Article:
7. Paint kindness rocks
We’ve loved the painted kindness rocks trend and hope it doesn’t go away soon. Have the kids leave one by each mailbox — or each apartment door — for your neighbors to discover. It’s such a colorful way to bring a little brightness into a person’s day and it’s so easy to do.
8. Beautify a public space
You don’t have to spend a whole weekend in work gloves and waders (unless you want to) — it could be as simple as having the kids draw happy pictures to hang randomly on telephone poles; picking up garbage that’s accumulated in a small area; or even printing out inspiring quotes on brightly colored sheets of paper for storekeepers to hang in their windows.
Liz’s stepfather always plants tulip bulbs along random stretches of grass in their neighborhood and their neighbors love discovering them every spring!
9. Do something nice for animals
Don’t forget our feathered friends this winter! I want to make some birdseed feeder ornaments for the birds using Little Bins Little Hands’ peanut-butter-free recipe. They will look so cute if you use your cookie cutters and then hang them where you can watch the birds enjoying them.
You can also empty out your linen closet and have the kids help you sort out older sheets and towels to donate to local animal shelter. On your way there, stop at a local pet store to buy some new toys to the animals and bring them all over to the shelter.
Make sure you leave enough time to say hello to all the animals awaiting adoption — offer to walk shelter dogs if that’s an option for you, visit a local cat cafe, or drop a few bucks in a collection jar for the ASPCA .
10. Make a very special card for one very special person in your child’s life.
Kate just shared this beautiful idea for the kids to make a handwritten card for the grandparents. But they’re not the only ones who might appreciate a handmade card.
Yes, we love teachers and coaches but dig deeper. Maybe you give a note to the kids’ favorite librarian who always finds them the perfect book to read. Or to the teller at the bank who knows what color lollipop they like best. Or the supermarket cashier who makes them laugh every time you pass through their line.
(If you can, and it’s legal, sneak a $5 coffee gift card in the card for an extra-special surprise treat.)
11. Pay for something small for someone
Buy the coffee for the person behind you in line. Pay for the toll of the driver behind you (provided you’re not in the EZ Pass lane). Pay off the library fine for the next person who comes in with one. It’s just so cool to show the kids that a random act of kindness like this can make you feel good, even without any acknowledgment or thanks.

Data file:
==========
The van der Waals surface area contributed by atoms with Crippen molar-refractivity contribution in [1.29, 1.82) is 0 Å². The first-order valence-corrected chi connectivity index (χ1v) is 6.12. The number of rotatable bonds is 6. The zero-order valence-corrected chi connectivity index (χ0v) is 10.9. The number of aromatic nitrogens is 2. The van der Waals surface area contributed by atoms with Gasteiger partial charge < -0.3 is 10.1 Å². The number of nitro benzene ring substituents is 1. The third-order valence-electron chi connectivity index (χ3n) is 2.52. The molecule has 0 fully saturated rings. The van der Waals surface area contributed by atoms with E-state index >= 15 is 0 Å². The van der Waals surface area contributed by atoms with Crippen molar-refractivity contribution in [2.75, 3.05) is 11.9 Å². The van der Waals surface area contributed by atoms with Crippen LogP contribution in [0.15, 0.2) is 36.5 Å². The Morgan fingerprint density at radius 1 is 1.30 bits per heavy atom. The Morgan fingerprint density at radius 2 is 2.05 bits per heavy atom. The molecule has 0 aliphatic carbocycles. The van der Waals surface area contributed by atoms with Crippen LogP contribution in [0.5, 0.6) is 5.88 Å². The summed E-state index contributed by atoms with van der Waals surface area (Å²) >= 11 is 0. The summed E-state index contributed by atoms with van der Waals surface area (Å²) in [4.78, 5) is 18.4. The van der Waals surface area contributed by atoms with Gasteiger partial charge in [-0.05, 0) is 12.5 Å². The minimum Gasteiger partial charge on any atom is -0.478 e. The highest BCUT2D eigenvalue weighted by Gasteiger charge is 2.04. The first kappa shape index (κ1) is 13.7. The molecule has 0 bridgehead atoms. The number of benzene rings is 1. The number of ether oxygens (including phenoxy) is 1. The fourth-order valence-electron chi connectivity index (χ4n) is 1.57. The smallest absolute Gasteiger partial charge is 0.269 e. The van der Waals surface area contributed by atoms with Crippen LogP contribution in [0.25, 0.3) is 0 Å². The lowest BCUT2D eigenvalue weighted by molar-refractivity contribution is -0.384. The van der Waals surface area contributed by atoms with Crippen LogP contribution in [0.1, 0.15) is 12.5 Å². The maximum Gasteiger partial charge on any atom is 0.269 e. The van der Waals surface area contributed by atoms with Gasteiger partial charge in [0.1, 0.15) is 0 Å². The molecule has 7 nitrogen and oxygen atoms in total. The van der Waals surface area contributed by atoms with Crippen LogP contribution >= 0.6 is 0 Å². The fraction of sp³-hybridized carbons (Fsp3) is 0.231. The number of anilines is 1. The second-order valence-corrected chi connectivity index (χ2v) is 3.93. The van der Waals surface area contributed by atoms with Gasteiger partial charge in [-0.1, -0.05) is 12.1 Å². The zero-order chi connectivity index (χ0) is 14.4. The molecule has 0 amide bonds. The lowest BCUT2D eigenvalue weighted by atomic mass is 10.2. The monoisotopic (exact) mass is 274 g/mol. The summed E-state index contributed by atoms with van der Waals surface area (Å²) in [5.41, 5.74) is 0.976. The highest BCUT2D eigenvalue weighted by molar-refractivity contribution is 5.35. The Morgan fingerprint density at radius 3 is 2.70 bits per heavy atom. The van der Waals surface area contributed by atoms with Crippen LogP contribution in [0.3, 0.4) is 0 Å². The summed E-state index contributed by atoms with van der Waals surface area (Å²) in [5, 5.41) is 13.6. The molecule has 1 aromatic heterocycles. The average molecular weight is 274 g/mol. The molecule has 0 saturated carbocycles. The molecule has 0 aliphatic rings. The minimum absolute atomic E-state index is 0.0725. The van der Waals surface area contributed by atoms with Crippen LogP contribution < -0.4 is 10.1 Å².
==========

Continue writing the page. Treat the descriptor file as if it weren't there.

And hey, we really love actress Katlyn Carlson’s acts of kindness reminder: If you can pay for a coffee for someone who was going to buy their own anyway, put that cash into.a tip jar for the baristas, or at least match it for them. They’re working hard over the holidays!
12. Get the kids involved in your charitable donations
Of course, making bigger donations count as acts of kindness, and it’s so nice to do this as a family.
If you’re making year-end charitable donations, get the kids involved by letting them search Donors Choose for a classroom project they’d like to support. (We love them so much, we included a Donors Choose gift card as one of our favorite meaningful gifts for kids this year.) Your science lover may want to help a teacher buy a microscope, while your avid reader may want to help buy copies of their favorite book for a classroom in need.
You can also do what Liz does with her kids each year — visit the WWF website and let each kid pick out an animal to “adopt” with your donation, or choose which part of the country to preserve through the Nature Conservancy.
Or hey, sit down and talk to your kids a bit, and find out just what cause is important to them. From education in other countries, to gun violence prevention, saving the planet from climate change, to an issue right in your own neighborhood like saving a park, you might be surprised to see where your kids hearts are.
The best part is that this is the kind of generosity that is welcome any time of year at all. In fact, sometimes picking a random day to do this makes it a true act of kindness that the kids will surely remember.